A new report into global violence published by the United Nations and the World Health Organization (WHO) makes an argument for Latin America moving beyond targeting criminal networks if it is to shake its status as the world's most violent region.
The Global Status Report on Violence Prevention (pdf) examines government responses to violence in 133 countries around the world, including 21 countries in the Americas, which, as a region, registered by far the highest homicide rate and percentage of homicides by firearms.
According to the report, 62 percent of countries in the Americas have programs for tackling either gun or gang violence.
However, the report stated that, globally, such programs are typically insufficiently based on data, improperly coordinated, and underfunded. The report also noted that while many countries look to address violence by creating new laws, these are usually badly enforced.
The WHO report also makes a series of recommendations for how countries may improve their work in violence prevention, including better use and collection of data, and reviewing anti-violence laws.
InSight Crime Analysis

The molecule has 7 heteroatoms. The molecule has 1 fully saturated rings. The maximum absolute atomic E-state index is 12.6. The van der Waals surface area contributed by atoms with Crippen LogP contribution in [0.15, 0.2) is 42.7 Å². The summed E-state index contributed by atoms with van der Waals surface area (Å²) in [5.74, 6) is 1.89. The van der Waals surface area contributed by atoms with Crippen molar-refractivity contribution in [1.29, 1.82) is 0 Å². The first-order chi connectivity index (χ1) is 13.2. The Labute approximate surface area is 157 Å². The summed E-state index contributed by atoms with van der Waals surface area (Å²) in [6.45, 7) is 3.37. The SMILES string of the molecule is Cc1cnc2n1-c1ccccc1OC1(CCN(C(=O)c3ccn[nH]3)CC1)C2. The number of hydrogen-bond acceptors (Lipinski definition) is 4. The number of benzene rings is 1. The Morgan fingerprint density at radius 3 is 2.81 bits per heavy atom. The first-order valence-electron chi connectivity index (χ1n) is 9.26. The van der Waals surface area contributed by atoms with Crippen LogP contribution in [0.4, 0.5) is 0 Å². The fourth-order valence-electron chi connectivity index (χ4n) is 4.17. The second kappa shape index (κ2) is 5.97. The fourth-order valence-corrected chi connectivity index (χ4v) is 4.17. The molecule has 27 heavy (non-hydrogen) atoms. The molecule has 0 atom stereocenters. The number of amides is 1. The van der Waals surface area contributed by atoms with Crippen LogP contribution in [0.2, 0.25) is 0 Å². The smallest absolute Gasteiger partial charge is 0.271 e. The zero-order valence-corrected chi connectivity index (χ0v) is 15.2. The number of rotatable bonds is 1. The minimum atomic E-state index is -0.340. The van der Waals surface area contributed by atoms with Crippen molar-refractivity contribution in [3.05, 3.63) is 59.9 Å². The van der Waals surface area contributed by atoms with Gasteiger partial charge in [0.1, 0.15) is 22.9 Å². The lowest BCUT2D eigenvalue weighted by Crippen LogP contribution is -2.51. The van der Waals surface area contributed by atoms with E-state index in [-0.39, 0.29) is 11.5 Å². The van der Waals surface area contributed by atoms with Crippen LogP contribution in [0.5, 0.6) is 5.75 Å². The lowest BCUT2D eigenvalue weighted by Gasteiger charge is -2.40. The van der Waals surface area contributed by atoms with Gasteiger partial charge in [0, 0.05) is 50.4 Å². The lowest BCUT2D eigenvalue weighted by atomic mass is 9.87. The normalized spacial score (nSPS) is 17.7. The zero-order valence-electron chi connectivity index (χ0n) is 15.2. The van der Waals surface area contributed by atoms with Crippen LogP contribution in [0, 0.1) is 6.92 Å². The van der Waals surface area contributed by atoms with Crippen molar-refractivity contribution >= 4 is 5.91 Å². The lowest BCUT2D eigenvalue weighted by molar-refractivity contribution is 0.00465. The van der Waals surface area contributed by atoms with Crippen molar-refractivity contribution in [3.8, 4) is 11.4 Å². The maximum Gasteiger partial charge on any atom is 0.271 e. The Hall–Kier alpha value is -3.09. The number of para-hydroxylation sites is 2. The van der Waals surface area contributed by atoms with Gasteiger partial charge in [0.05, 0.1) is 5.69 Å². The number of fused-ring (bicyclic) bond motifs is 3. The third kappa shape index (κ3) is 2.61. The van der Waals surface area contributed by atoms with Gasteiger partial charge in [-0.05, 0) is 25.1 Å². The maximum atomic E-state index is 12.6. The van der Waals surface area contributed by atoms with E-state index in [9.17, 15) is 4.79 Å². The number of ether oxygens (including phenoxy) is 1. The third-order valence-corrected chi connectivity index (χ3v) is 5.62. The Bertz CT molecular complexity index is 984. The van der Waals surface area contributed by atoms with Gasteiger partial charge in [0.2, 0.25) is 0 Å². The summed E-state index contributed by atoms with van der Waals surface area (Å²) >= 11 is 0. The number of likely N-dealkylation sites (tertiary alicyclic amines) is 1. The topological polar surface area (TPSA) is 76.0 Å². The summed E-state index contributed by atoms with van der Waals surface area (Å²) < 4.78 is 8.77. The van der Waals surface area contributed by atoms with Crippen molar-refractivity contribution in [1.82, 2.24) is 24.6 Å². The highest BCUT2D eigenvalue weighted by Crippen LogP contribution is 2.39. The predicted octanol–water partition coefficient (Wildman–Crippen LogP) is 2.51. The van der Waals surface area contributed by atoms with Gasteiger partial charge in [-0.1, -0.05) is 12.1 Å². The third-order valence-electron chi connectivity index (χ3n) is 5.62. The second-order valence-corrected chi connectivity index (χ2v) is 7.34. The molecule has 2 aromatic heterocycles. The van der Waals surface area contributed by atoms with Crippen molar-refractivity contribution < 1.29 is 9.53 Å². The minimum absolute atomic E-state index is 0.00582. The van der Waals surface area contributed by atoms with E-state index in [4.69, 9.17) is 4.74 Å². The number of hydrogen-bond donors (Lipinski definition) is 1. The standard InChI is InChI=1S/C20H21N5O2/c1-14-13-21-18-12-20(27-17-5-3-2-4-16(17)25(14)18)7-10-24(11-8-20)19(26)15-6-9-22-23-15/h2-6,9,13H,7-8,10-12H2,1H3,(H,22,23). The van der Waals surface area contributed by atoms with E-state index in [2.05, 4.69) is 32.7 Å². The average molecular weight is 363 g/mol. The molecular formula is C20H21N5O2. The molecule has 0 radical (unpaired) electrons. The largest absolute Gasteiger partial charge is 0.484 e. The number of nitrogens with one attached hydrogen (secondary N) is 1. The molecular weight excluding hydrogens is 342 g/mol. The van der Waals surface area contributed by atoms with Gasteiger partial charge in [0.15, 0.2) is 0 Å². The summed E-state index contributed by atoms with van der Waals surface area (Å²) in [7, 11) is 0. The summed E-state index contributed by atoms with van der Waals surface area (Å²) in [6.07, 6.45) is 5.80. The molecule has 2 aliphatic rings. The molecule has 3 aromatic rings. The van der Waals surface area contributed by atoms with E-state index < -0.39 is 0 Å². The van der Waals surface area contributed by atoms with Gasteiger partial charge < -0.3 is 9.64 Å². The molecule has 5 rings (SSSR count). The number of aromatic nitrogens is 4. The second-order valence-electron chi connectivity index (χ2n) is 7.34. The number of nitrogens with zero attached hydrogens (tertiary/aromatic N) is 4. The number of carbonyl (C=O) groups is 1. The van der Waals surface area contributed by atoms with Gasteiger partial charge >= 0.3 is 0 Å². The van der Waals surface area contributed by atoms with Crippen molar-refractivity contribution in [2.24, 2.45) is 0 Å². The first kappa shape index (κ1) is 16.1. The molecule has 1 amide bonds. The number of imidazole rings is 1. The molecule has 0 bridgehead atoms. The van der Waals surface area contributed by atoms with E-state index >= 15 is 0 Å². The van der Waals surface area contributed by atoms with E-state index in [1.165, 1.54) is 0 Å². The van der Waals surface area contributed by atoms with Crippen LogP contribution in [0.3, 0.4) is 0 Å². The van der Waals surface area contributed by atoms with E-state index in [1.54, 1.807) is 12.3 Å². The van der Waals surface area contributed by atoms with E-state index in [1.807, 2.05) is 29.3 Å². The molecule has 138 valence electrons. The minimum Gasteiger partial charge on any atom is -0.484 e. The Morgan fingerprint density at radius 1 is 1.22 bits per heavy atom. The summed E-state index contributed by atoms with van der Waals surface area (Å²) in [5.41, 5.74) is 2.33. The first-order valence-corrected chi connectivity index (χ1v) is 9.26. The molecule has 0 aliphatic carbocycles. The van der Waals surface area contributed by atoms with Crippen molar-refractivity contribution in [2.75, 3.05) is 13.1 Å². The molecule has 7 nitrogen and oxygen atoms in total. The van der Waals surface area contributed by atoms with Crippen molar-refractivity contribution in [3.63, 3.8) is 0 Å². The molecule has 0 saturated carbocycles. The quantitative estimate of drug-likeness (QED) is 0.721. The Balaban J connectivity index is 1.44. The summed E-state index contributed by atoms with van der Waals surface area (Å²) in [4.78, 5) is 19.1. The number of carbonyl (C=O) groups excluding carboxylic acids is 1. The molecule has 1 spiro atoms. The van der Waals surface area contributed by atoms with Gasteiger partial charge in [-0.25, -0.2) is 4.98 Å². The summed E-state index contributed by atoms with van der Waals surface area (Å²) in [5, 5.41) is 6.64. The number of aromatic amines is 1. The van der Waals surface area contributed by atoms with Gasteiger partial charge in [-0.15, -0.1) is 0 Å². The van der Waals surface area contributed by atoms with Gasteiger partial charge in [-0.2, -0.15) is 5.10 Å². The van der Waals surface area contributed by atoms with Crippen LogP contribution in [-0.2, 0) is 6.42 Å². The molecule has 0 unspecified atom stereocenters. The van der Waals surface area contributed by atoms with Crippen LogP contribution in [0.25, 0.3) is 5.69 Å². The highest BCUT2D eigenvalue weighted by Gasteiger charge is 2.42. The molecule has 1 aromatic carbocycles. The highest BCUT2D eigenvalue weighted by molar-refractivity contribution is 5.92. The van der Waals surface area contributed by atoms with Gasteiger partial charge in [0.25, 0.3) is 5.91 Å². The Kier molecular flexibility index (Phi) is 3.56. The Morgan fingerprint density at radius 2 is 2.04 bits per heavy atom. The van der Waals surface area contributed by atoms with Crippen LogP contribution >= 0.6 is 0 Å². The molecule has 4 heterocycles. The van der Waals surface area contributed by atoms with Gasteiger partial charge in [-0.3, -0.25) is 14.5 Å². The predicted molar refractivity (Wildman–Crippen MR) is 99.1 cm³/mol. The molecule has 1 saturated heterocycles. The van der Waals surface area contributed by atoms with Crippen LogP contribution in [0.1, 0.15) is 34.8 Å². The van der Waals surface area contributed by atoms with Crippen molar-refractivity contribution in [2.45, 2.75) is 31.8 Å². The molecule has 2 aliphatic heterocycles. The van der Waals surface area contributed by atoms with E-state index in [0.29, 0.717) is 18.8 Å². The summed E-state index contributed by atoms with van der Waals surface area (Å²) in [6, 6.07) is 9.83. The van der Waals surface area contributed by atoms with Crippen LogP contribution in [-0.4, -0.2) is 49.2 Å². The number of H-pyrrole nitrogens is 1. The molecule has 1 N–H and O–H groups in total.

The report does not dwell on the role of organized crime in generating violence, but there is little doubt that criminal networks are one of the central factors in Latin America's high violence rates.
While the report's recommendations do not specifically mention organized crime, they do serve to highlight some of the institutional weaknesses that have allowed criminal networks to flourish in the region, as well as some of the possible ways to mitigate this impact aside from an approach focused on law enforcement.
For example, data collection and institutional coordination are often highlighted as key factors when it comes to developing effective policies to tackle crime-related violence. In addition, investing in and ensuring the effectiveness of educational and social programs, particularly those targeting vulnerable youth, are frequently identified as key long-term measures to improve the social conditions that are often a key component of organized crime violently taking root.
Overall, the WHO report implies that if Latin America wants to reduce violence, it cannot merely concentrate on dismantling criminal networks, but must also implement a broader range of violence prevention measures.